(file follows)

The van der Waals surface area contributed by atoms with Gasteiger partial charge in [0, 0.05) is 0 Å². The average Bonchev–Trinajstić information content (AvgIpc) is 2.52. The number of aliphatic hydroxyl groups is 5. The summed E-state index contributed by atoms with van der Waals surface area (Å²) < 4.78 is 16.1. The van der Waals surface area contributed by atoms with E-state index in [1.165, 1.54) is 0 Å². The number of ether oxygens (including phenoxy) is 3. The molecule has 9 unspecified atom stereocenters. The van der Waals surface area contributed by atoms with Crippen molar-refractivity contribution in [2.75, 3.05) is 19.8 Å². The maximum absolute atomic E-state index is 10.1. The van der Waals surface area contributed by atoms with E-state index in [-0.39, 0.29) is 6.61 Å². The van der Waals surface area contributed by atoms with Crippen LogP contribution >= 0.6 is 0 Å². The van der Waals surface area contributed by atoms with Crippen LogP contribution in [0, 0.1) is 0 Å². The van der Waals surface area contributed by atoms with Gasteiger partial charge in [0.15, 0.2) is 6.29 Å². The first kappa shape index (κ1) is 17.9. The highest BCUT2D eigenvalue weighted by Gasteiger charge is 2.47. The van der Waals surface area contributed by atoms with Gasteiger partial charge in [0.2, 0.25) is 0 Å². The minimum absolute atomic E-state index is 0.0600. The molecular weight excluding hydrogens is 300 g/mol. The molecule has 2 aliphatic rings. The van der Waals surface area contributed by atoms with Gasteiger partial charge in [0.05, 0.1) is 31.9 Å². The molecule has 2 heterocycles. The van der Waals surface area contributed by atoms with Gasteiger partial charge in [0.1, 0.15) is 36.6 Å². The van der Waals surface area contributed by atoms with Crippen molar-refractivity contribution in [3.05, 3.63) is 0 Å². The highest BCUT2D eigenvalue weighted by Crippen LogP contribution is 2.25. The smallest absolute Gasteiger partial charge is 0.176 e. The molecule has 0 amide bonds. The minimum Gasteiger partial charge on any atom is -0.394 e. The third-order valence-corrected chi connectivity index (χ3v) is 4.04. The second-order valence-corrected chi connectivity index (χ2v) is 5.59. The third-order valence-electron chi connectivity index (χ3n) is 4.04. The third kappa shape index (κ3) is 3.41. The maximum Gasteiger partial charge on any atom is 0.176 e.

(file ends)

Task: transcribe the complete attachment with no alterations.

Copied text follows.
The van der Waals surface area contributed by atoms with Gasteiger partial charge in [0, 0.05) is 0 Å². The average Bonchev–Trinajstić information content (AvgIpc) is 2.52. The number of aliphatic hydroxyl groups is 5. The summed E-state index contributed by atoms with van der Waals surface area (Å²) < 4.78 is 16.1. The van der Waals surface area contributed by atoms with E-state index in [1.165, 1.54) is 0 Å². The number of ether oxygens (including phenoxy) is 3. The molecule has 9 unspecified atom stereocenters. The van der Waals surface area contributed by atoms with Crippen molar-refractivity contribution in [2.75, 3.05) is 19.8 Å². The maximum absolute atomic E-state index is 10.1. The van der Waals surface area contributed by atoms with E-state index in [-0.39, 0.29) is 6.61 Å². The van der Waals surface area contributed by atoms with Crippen LogP contribution >= 0.6 is 0 Å². The van der Waals surface area contributed by atoms with Crippen LogP contribution in [0, 0.1) is 0 Å². The van der Waals surface area contributed by atoms with Gasteiger partial charge in [0.15, 0.2) is 6.29 Å². The first kappa shape index (κ1) is 17.9. The highest BCUT2D eigenvalue weighted by Gasteiger charge is 2.47. The van der Waals surface area contributed by atoms with Gasteiger partial charge in [0.2, 0.25) is 0 Å². The minimum absolute atomic E-state index is 0.0600. The molecular weight excluding hydrogens is 300 g/mol. The molecule has 2 aliphatic rings. The van der Waals surface area contributed by atoms with Gasteiger partial charge in [0.05, 0.1) is 31.9 Å². The molecule has 2 heterocycles. The van der Waals surface area contributed by atoms with Gasteiger partial charge in [0.1, 0.15) is 36.6 Å². The van der Waals surface area contributed by atoms with Crippen molar-refractivity contribution in [3.05, 3.63) is 0 Å². The highest BCUT2D eigenvalue weighted by Crippen LogP contribution is 2.25. The smallest absolute Gasteiger partial charge is 0.176 e. The molecule has 0 amide bonds. The minimum Gasteiger partial charge on any atom is -0.394 e. The third-order valence-corrected chi connectivity index (χ3v) is 4.04. The second-order valence-corrected chi connectivity index (χ2v) is 5.59. The third-order valence-electron chi connectivity index (χ3n) is 4.04. The third kappa shape index (κ3) is 3.41. The maximum Gasteiger partial charge on any atom is 0.176 e.